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  • Jessica James

ICYMI - EEOC Releases Updated Guidance On Workplace Harassment After 25 Years.

Seasoned California employers are likely familiar with the state’s long-standing requirement for sexual harassment prevention training and robust requirements for related policies.  If not—California has several statutory requirements for non-harassment policies and requires employers with five or more employees to provide one hour of training to nonsupervisory employees and two hours of training to supervisors every other year or within six months of hire.


What you may have missed is the federal Equal Employment Opportunity Commission (EEOC) recently released updated guidance on workplace harassment for the first time in nearly 25 years, offering boarder terminology with over 70 new examples.  See Enforcement Guidance on Harassment in the Workplace, No. 915.064 (Apr. 29, 2024) (the “Guidance").  While the Guidance does not create new law and is not binding on courts, it does provide a timely and important insight into the anticipated future of enforcement actions.


Savvy employers and HR professionals should familiarize themselves with these definitions to identify various forms of harassment, protect their workforce, and mitigate liability.  


Key Takeaways

The EEOC’s Guidance provides long awaited responses to several open questions, including about pronoun usage, abortion, and social media.  Here's a short summary on several main takeaways, with a more comprehensive summary available here.  


  • Pregnancy, Childbirth, & Related Medical Conditions: The definition of sexual harassment is interpreted to include harassment based on pregnancy, childbirth, and related medical conditions. “This can include issues such as lactation; using or not using contraception; or deciding to have, or not to have an abortion.”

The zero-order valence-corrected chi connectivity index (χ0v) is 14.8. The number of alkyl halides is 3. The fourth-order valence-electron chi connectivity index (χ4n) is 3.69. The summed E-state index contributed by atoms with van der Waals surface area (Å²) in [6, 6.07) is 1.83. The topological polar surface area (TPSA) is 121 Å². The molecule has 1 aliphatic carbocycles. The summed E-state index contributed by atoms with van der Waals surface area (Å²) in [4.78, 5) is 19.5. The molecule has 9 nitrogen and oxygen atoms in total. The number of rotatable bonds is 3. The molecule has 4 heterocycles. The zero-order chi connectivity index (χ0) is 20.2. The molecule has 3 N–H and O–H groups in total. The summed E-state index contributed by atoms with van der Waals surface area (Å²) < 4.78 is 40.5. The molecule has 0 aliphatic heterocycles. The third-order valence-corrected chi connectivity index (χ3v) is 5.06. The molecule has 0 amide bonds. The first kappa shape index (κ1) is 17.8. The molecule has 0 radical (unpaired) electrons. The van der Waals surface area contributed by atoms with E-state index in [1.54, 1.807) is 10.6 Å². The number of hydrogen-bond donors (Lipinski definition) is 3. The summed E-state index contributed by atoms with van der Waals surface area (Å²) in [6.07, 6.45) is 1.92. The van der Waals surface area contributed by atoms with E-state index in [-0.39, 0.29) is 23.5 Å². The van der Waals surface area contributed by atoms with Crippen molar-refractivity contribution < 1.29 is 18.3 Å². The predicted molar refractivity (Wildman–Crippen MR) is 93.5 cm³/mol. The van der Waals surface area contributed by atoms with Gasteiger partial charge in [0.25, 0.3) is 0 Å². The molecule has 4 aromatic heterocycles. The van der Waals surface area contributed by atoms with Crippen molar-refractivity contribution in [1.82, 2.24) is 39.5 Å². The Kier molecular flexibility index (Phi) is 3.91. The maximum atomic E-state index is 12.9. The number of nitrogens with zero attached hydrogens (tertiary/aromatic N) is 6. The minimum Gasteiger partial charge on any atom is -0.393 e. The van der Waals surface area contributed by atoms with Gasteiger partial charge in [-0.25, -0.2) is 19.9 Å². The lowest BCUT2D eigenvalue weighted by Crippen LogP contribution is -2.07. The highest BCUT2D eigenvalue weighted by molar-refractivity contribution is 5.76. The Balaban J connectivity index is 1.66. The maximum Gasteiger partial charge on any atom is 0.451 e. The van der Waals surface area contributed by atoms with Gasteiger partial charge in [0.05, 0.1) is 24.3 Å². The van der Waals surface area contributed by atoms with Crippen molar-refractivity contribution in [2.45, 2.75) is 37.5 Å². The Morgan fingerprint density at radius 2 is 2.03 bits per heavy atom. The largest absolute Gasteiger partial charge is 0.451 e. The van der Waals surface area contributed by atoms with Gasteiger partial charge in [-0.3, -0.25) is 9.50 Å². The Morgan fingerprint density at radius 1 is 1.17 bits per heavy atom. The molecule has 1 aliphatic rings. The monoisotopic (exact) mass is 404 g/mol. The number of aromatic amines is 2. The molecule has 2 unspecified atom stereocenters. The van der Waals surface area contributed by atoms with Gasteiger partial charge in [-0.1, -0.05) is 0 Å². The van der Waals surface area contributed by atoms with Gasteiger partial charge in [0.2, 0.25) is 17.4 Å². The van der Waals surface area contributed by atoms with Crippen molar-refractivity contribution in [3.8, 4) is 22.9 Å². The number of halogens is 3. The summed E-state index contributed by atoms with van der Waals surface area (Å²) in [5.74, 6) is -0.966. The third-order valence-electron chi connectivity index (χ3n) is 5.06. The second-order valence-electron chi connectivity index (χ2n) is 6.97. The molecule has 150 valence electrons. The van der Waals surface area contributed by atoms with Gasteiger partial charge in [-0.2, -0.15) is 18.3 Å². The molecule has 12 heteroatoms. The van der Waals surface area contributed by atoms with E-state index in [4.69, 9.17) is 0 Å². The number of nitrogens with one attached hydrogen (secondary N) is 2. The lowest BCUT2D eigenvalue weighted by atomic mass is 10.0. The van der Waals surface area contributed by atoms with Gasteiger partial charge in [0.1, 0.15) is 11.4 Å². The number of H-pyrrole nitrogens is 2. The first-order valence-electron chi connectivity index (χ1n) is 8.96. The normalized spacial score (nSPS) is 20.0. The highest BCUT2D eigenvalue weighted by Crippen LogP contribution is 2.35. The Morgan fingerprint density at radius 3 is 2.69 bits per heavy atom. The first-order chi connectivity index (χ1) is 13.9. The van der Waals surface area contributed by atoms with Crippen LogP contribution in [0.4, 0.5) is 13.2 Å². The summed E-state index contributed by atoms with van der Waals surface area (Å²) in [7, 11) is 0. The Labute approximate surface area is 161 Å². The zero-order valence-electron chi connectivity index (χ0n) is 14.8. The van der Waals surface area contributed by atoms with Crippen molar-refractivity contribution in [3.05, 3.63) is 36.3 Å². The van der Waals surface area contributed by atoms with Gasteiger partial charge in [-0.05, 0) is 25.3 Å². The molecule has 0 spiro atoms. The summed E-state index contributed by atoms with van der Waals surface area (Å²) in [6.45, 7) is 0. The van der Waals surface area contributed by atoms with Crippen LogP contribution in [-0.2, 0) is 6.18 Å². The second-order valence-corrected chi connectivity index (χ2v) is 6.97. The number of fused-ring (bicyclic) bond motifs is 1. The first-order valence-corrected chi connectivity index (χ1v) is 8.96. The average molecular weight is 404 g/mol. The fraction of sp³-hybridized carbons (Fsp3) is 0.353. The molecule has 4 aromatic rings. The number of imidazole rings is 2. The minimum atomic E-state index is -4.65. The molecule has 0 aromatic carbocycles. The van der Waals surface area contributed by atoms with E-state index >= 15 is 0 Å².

• Virtual Workplace Harassment: The Guidance emphasizes the importance of protecting employees in a remote and virtual workplace, including email/chat related conduct and forwarding AI-generated offensive conduct.  It also provides that targeted communications using social media can contribute to a hostile work environment.

  • Cross-Bases Issues. The Guidance covers perceived and associational harassment, indicating a person can be a victim of unlawful harassment “even if the harasser is wrong about the victim’s protected characteristics[, f]or example, harassment of a Sikh man wearing a turban because the harasser thinks he is Muslim” and “harassment based on a person’s association with somebody who does not share the same protected characteristic as the victim also may violate the law.”

  • Intersectional Harassment: This is harassment based on the intersection of two or more protected characteristics. For example, the EEOC explains, “if a woman who is age forty or older is harassed based on stereotypes about older women, this harassment is covered as both age and sex discrimination.”

  • Intra-class Harassment: Harassment that is based on the complainant’s protected characteristic is covered even if the harasser is a member of the same protected class as the person who is reporting the harassment. This is known as “intraclass” harassment.

  • Intentional Misgendering: Harassing conduct based on sexual orientation or gender identity may include “intentional misgendering,” which occurs when the harasser engages in repeated and deliberate use of a name or pronoun that is inconsistent with the individual’s known gender identity.

  • Systemic Harassment: When harassment is due to a business practice or policy, it is called as “systemic” harassment since it is not limited to a single incident or occurrence, but rather an entire organization. It is also known as institutionalized harassment. “Like other forms of discrimination, harassment can be systemic, subjecting multiple individuals to a similar form of discrimination. If harassment is systemic, then the harassing conduct could subject many, or possibly all, of the employees of a protected group to the same circumstances.”


These terms apply federally across the United States, not solely in California, and will likely become increasingly relevant in workplace policies, complaints, and investigations moving forward.  Are your policies current? Is your team up to date on harassment prevention training? If not, consider reaching out to experienced counsel for assistance.  

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